Page:Popular Science Monthly Volume 11.djvu/711

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By S. AUSTEN PEARCE, Mus. Doc, Oxon.[1]

MUSICAL instruments with manuals or key-boards, and fixed tones, occupy a most important position in the annals of modern art. All the greatest composers have been skilled performers on such instruments, and especially on the piano-forte. They are very greatly indebted to it; not that their works have been produced by its aid, or that it has been allowed to exercise a formative influence over their imaginings, but because of its companionship and sympathy. The creator of new musical forms, while engaged in his silent work—in the comparatively slow process of writing the individual parts for all the instruments employed in the orchestra—not only exercises the faculty of expression, but also the power to withhold. This power—this muscular strength of the brain, to grasp and retain whatever has been conceived, notwithstanding the perplexity as to means of expression, which commonly attends a crowd of ideas and feelings—is sometimes in danger of being overtaxed. On these occasions great relief is found by opening the piano-forte, and throwing off the piece at full speed on this plastic instrument. After realizing his ideals in this immediate and satisfactory manner, the composer returns refreshed to his patient labor—to the detailed record on paper of those emotions which fill him with such passionate energy. Or, should he wish merely to find relief in utterance—to commune with himself, and obtain recreation by driving temporarily from his thoughts the work in hand—then this comprehensive instrument, this miniature orchestra, enables him to extemporize elaborate contrapuntal forms, clashing cyclopean harmonies, or highly-involved melodic strains. The sounds thus evoked fall back on his delighted ear, exhibiting to him, in audible form, his psychologic condition. During these fleeting moments he thus beholds his subjective state, as clearly and definitely as in a mirror he would see, similarly reflected in visible form, the expression of his countenance.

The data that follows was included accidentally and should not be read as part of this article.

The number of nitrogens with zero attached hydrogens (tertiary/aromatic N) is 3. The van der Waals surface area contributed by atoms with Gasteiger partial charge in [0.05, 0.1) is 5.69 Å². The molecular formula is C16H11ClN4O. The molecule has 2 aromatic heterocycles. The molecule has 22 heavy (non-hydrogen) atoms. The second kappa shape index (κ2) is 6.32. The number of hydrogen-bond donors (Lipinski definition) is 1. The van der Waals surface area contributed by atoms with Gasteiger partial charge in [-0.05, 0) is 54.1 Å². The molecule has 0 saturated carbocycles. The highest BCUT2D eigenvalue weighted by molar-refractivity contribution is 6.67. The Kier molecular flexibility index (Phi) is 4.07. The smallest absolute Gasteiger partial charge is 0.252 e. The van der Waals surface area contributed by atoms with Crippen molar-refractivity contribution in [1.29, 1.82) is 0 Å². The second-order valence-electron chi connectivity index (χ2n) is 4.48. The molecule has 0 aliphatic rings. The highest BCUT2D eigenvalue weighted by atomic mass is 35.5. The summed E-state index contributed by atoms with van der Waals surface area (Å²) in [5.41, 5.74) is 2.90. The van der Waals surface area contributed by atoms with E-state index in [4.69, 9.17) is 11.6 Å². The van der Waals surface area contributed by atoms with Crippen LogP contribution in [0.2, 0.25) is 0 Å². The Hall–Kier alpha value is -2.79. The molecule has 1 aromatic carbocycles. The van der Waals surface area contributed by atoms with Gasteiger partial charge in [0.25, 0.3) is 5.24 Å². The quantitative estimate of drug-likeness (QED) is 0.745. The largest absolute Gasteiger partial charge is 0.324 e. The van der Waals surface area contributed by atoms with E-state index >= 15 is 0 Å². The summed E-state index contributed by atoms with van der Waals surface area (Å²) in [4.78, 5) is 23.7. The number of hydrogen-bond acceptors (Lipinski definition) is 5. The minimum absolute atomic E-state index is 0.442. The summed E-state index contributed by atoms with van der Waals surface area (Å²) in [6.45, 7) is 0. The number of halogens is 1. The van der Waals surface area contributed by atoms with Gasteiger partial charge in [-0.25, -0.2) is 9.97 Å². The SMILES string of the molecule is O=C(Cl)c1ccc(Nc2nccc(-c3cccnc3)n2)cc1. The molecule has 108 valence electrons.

But the piano-forte, by making domestic music at all times easily and immediately attainable, without the preliminary adjustments required for the harp or other stringed instruments, has become universally popular. Its literature is larger than that of any other, and whatever musical forms have found favor with the public are immediately adapted and rearranged for reproduction on it.

The piano-forte appears in four principal forms: as grand, square, upright, and curved, the latter being a newly-designed model, by Mr. J. W. Otto, of St. Louis, Missouri. The American grand piano-forte

  1. Lecturer on Harmony and the Science of Music, at the General Theological Seminary, New York; Musical Director of Columbia College Glee-Club, etc.